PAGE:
One of These Things is Not Like the Other: How Mother’s Day and Father’s Day are Treated Differently in Advertising

In basic form, the cherished holidays of Mother’s and Father’s Day are quite similar. Each intends to honor mom and dad through a celebration of the parental bond, offer tribute to relevant roles in the family and give thanks for the gift of life.

In advertising, however, things play out different. Companies tend to market each holiday with much disparity. Let’s take a look at a few examples.

For Mother’s Day, buybuy Baby highlighted a unique promotion titled, “Mompreneurs,” which showcased several mom-owned brands. For its Father’s Day messaging, there was no mention of Dadpreneurs, let alone dads – only a sale related to baby showers.

NUK offered a wonderful message for Mother’s Day. For Father’s Day, its advertising cupboard was bare.

Similarly, Huggies offered a cute note to moms yet nothing for dads. This was consistent with its social media messaging, which left some parents scratching their heads in June.

Little Debbie had similar holiday ads, but you’ll note subtle differences. One encouraged customers to celebrate moms through its display of a nurturing image. The other assured that dads love to eat sweets, and did not share any comparable photos.

Owlet took an approach often used on Mother’s Day. Namely, moms need rest. However, that same tactic wasn’t applied on Father’s Day. In fact, you’ll be hard-pressed to find that notion used by anyone on Father’s Day. This is a conundrum, of course – what dad doesn’t need sleep, too?

Healthy Family Project offered some fantastic brunch recipes and ideas for Mother’s Day. But for dads, not one speck of food was left in the email, not even a crumb too small for a mouse.

Munchkin ads are a curious lot. It’s easy to infer they were written by females when you analyze the wording. The dad ad spoke directly to moms: “Get the new father figure a gift he’ll love.” But on Mother’s Day it doesn’t work the other way around. Instead, it also speaks to moms: “Mama, you deserve the best.” Copy writers might consider the voice when crafting ads. After all, what would motivate a father to purchase a product when they’re not being spoken to in the first place?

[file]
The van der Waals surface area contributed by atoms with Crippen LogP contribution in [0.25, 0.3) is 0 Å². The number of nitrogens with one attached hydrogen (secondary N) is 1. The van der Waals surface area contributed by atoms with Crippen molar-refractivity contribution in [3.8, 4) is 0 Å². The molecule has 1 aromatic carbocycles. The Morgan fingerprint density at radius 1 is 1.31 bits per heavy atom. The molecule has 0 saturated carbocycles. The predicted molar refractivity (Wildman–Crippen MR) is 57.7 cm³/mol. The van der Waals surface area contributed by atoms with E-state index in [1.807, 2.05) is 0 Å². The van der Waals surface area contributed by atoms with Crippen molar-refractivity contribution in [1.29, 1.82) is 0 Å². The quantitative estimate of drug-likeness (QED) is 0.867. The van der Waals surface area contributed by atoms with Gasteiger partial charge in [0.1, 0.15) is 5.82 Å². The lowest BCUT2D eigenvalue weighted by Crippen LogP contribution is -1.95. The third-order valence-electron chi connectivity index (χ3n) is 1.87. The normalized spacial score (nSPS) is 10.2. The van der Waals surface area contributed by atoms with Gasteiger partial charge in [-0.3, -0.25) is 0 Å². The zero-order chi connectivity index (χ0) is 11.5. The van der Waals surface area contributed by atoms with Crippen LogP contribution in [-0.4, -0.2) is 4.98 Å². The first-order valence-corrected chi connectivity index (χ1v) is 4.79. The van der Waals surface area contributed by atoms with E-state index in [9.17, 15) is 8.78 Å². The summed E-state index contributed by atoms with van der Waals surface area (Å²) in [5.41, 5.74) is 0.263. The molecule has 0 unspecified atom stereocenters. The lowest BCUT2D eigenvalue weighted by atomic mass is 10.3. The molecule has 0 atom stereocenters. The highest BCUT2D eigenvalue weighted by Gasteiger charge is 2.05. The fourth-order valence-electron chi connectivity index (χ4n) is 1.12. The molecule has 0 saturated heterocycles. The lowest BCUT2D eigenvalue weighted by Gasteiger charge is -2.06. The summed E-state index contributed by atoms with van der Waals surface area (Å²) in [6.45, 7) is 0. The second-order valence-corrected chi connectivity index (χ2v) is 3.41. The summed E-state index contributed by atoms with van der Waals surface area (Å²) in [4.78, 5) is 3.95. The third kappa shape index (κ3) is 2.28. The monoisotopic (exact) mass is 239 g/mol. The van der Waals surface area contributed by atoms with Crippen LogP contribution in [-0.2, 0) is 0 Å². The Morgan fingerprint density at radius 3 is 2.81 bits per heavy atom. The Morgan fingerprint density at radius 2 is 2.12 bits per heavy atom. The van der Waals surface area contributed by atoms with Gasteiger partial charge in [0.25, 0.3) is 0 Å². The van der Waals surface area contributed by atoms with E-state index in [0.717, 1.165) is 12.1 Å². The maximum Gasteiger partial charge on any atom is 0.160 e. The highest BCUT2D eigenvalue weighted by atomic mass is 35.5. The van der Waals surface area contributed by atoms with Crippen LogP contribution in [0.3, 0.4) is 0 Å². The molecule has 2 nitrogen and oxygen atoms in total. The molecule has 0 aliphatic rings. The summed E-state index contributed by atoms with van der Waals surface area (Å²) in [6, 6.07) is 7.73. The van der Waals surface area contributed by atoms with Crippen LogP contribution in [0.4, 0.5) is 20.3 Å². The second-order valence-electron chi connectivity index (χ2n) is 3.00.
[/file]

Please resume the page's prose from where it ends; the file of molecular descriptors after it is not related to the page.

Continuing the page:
Papa Johns used that voice more effectively. Both ads spoke to either gender, or kids, or both. You also didn’t see pink, blue or any gender specific color. Its noble approach didn’t ignore, judge, or label. Of course, Papa Johns could have played up its gender specific name but didn’t need to. Well done, Papa.

Premama made a thoughtful attempt to console during what are difficult holidays for some. But both ads, like Munchkin, were directed at females. Imagine how much more connected fathers might have felt to a company that excludes in name but offers more to men than meets the eye.

Canvas Champ offered fun, eye-catching images which both portrayed nurturing. However, it forgot three important words: Happy Father’s Day.

Advertising Equality Matters

Changing the way we view, treat, and market to dads is necessary because there is a lot at stake. Dads represent half the parenting population. That equates to a significant loss of revenue, and profit, for companies and businesses not catering to the dad demographic. Also at risk is the image of dads as parents for this and future generation of boys and girls who will eventually become parents and potential consumers themselves.